Wow! I asked him if he felt that he has led an interesting life. There is no need to be too direct here…The wee guys voice pipes up…”Yeah, I know”. I asked him if he knew what the word ‘famous’ meant, referring of course to his dad, and in fact Jason said he didn’t know what that meant. I told him that in this case it meant that there were people all over the world that knew his dad and really liked what his dad does in his music, people that look to him as a bit of a hero, in some ways like he (Jason) must view his own dad, and how I knew his dad saw him.


I asked him, referring to the bald heads the two of them sported during Chemotherapy, whether he thought his dad looked goofy and if they both laughed when they saw Jeff’s bald head. Jason said he didn’t but he liked the fact that his dad didn’t shave off his trademark (my word) moustache.


I figured it best to leave it at that and let him get back to being a kid.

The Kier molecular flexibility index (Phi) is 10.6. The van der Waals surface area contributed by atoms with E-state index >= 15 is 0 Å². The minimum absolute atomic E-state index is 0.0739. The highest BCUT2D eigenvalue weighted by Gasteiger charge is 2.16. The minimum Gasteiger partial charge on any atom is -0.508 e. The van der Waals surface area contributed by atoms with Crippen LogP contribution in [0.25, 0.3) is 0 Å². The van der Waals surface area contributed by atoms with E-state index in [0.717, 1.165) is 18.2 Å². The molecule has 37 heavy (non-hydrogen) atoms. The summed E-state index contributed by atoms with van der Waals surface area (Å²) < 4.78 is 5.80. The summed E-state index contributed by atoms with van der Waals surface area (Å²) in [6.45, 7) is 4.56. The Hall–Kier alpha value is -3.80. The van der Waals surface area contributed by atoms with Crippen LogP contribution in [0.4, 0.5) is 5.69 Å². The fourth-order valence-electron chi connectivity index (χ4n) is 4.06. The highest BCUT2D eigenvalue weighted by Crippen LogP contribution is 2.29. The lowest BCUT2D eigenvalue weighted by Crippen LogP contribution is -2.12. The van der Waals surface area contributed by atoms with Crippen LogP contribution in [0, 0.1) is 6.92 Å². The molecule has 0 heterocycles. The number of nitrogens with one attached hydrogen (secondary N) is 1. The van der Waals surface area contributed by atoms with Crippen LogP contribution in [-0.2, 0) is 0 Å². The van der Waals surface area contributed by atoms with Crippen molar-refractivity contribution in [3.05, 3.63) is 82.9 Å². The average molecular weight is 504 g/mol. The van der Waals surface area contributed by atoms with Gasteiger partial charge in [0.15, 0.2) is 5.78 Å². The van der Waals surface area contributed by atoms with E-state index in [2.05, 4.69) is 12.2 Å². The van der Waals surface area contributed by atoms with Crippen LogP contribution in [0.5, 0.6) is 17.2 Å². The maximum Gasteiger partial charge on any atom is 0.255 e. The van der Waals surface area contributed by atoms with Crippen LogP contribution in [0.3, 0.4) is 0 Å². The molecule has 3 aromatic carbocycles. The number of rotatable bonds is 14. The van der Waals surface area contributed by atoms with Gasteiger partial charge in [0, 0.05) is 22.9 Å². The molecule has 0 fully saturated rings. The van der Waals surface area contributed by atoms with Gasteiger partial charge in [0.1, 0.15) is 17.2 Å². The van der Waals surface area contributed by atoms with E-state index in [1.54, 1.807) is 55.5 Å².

I told Jeff when he returned to the phone, that it was obvious that his 8-year-old has no concept at all of the wild world of music.


Every once in a while it impacts on him that he has a sort-of famous dad. One time, I played an outdoor festival and I brought him along with me. The whole time I was playing, his eyes were WIDE, you know, he was acting very funny that day, going to fetch me water and things like a dry towel. He just became a little starstruck. I was in the middle of a solo when he came out onto the stage uninvited and leaned up against me and stayed there like that for several minutes. The crowd cheered at the end of the solo. I guess he got star struck for a moment. I am pleased that his priorities are more like child priorities though.